Data locality: Scaling PostgreSQL with Citus intelligently

09.2023 / Category: , / Tags: | |

While sharding is often advertised as “THE solution to PostgreSQL scalability”, it is necessary to keep some technical aspects in consideration in terms of performance. The rule is: Sharding should not be used without a deeper awareness of what it is you are actually doing to the data. It's important to keep in mind that sharding has to be applied in a clever and thoughtful manner. One of the most common mistakes is to ignore the concept of “data locality”. It's important for many IT problems, but crucial in the context of database sharding. Citus is one of the most sophisticated sharding solutions in the PostgreSQL world. It can help you to achieve maximum scalability and allows for efficient analytics as well as OLTP. Citus is available on-premise or as part of the Microsoft Azure cloud.

What is data locality? Let's take a look together.

Preparing data for sharding

To demonstrate the concept, we first have to create two tables. For the sake of simplicity, we'll use customers and sales:

The data model is really straightforward. In this scenario, the typical way to analyse the data is to join the customer with the sales table. Why is this relevant?

To understand it, first let's distribute the table and add some data:

Note that the data is sharded using the “id” which is not the join criteria.

In the next step, we can load some data:

Running queries across PostgreSQL shards

Once the data has been loaded, it's time to execute a query. All we want to do is to join and count some data. Here's what happens:

Oops! Citus refuses to run the query because the join doesn't use the sharding criteria in the data model.

Citus will send an error message by default and refuse to run the query. Why is that the case? Imagine we want to join two rows on the same machine: PostgreSQL will do some magic in RAM locally and voila, two rows has been join (it is not as simple as you can see in our blog post about PostgreSQL join strategies but one can understand the logic). Local joins are efficient but if all the data has to go through an expensive network stack? Things will be orders of magnitude more expensive and in case of large data sets this strategy becomes totally impractical and doomed to fail. Therefore it is better to error out than to lead the user directly into a serious performance problem.

In some cases, it might still be necessary to force a join. However, this requires a configuration variable which can be set locally. Note that this is not something you should do in real life on large data sets:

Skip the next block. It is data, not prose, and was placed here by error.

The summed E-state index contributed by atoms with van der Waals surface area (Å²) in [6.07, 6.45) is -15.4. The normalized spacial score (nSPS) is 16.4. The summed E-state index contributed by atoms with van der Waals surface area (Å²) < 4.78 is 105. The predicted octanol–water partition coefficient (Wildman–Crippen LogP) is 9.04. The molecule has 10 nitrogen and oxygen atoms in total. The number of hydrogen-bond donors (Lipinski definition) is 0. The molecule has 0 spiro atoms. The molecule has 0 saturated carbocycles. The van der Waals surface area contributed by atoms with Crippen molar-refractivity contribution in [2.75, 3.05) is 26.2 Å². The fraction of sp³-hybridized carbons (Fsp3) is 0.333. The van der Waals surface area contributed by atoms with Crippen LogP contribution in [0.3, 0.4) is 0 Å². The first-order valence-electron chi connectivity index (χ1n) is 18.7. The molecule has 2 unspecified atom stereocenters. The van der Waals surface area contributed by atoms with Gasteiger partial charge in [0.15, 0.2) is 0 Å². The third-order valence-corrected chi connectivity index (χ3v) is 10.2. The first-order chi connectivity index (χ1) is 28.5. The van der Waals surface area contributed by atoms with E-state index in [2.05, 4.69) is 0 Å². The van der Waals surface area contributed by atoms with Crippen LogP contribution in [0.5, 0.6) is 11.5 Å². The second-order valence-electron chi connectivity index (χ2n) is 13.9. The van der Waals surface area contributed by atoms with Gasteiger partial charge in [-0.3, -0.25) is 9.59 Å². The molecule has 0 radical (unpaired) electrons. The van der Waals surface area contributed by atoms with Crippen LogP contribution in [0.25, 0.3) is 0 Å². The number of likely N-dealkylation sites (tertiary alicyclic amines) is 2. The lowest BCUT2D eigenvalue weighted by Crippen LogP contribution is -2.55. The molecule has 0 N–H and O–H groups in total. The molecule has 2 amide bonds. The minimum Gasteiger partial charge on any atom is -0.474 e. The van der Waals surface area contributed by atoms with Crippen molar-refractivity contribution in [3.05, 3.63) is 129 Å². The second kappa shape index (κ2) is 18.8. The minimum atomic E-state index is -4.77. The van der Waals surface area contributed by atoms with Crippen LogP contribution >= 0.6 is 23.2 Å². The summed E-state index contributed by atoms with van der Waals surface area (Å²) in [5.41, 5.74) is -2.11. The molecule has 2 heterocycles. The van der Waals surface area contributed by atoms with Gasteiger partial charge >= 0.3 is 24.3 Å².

Due to the small data set we are using here (for the sake of simplicity), the query does indeed return in reasonable time. But as stated before, if you do this on large data sets which are not on the same machine as my little test, this query might not end at all.

To understand what's going on, we can take a look at the execution plan of the query:

We need around 1.3 seconds to run the query. If the shards reside on different machines, and not just on different ports, this execution time can easily increase by many times.

Joining sharded data with Citus properly

To fix the problem, we have to introduce the concept of “data locality”. The importance of this idea cannot be underestimated. The core idea is that data which has to be joined should stay in the same shard. Do not move data between shards and avoid large operations across shards as much as you can.

In my example, what we have to do is to structure our tables in a way that the same sharding criteria is used for BOTH tables:

Fortunately Citus is nice enough to warn us that we have just created a local table with all the data. The create_distributed_table function DOES NOT delete local data for safety reasons so we have to truncate it locally to avoid storing it twice:

Storing data locally is usually a bad idea in any case, since you can easily run out of space. Sharding and Citus is all about scalability, so moving data to a central place might not be the best of ideas, due to space constraints and other limitations which are diametrically opposed to the core ideas of sharding and scalability.

Once the data has been properly sharded, we can run the query again and see what happens:

Wow! The query is 15 times faster than before.

In reality, the performance difference is often even larger, but still: This is important and should be taken seriously.

Finally …

If you're new to sharding and Citus for PostgreSQL, you might want to check out some of our other blog posts related to scalability.


In order to receive regular updates on important changes in PostgreSQL, subscribe to our newsletter, or follow us on Twitter, Facebook, or LinkedIn.

0 0 votes
Article Rating
Notify of
Inline Feedbacks
View all comments
CYBERTEC Logo white
CYBERTEC PostgreSQL International GmbH
Römerstraße 19
2752 Wöllersdorf

+43 (0) 2622 93022-0

Get the newest PostgreSQL Info & Tools

    This site is protected by reCAPTCHA and the Google Privacy Policy & Terms of Service apply.

    CYBERTEC PostgreSQL International GmbH
    Would love your thoughts, please comment.x
    linkedin facebook pinterest youtube rss twitter instagram facebook-blank rss-blank linkedin-blank pinterest youtube twitter instagram